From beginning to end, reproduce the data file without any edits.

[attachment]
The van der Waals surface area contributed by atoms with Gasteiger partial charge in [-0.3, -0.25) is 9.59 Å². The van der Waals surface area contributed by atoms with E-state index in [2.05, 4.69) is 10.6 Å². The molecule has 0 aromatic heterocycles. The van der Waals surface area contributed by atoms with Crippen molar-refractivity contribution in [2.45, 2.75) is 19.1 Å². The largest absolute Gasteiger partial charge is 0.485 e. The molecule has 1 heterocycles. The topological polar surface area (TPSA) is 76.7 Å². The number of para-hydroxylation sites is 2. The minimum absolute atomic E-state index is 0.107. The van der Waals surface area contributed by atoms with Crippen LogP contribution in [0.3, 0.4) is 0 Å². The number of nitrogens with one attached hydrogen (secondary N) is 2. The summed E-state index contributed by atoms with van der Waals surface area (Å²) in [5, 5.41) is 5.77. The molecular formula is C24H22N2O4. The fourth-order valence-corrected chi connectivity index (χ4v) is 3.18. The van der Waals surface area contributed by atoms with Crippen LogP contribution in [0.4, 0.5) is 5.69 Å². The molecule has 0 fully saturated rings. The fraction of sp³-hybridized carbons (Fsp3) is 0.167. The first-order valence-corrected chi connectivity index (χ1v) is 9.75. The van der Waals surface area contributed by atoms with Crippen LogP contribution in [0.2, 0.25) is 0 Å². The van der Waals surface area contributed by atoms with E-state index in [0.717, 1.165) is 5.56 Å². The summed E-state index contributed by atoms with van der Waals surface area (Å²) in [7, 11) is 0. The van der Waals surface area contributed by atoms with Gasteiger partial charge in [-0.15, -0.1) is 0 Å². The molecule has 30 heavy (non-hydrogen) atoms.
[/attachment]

The van der Waals surface area contributed by atoms with Gasteiger partial charge in [-0.3, -0.25) is 9.59 Å². The van der Waals surface area contributed by atoms with E-state index in [2.05, 4.69) is 10.6 Å². The molecule has 0 aromatic heterocycles. The van der Waals surface area contributed by atoms with Crippen molar-refractivity contribution in [2.45, 2.75) is 19.1 Å². The largest absolute Gasteiger partial charge is 0.485 e. The molecule has 1 heterocycles. The topological polar surface area (TPSA) is 76.7 Å². The number of para-hydroxylation sites is 2. The minimum absolute atomic E-state index is 0.107. The van der Waals surface area contributed by atoms with Crippen LogP contribution in [0.3, 0.4) is 0 Å². The number of nitrogens with one attached hydrogen (secondary N) is 2. The summed E-state index contributed by atoms with van der Waals surface area (Å²) in [5, 5.41) is 5.77. The molecular formula is C24H22N2O4. The fourth-order valence-corrected chi connectivity index (χ4v) is 3.18. The van der Waals surface area contributed by atoms with Crippen LogP contribution in [0.4, 0.5) is 5.69 Å². The molecule has 0 fully saturated rings. The fraction of sp³-hybridized carbons (Fsp3) is 0.167. The first-order valence-corrected chi connectivity index (χ1v) is 9.75. The van der Waals surface area contributed by atoms with Crippen LogP contribution in [0.2, 0.25) is 0 Å². The van der Waals surface area contributed by atoms with E-state index in [0.717, 1.165) is 5.56 Å². The summed E-state index contributed by atoms with van der Waals surface area (Å²) in [7, 11) is 0. The van der Waals surface area contributed by atoms with Gasteiger partial charge in [-0.15, -0.1) is 0 Å². The molecule has 30 heavy (non-hydrogen) atoms.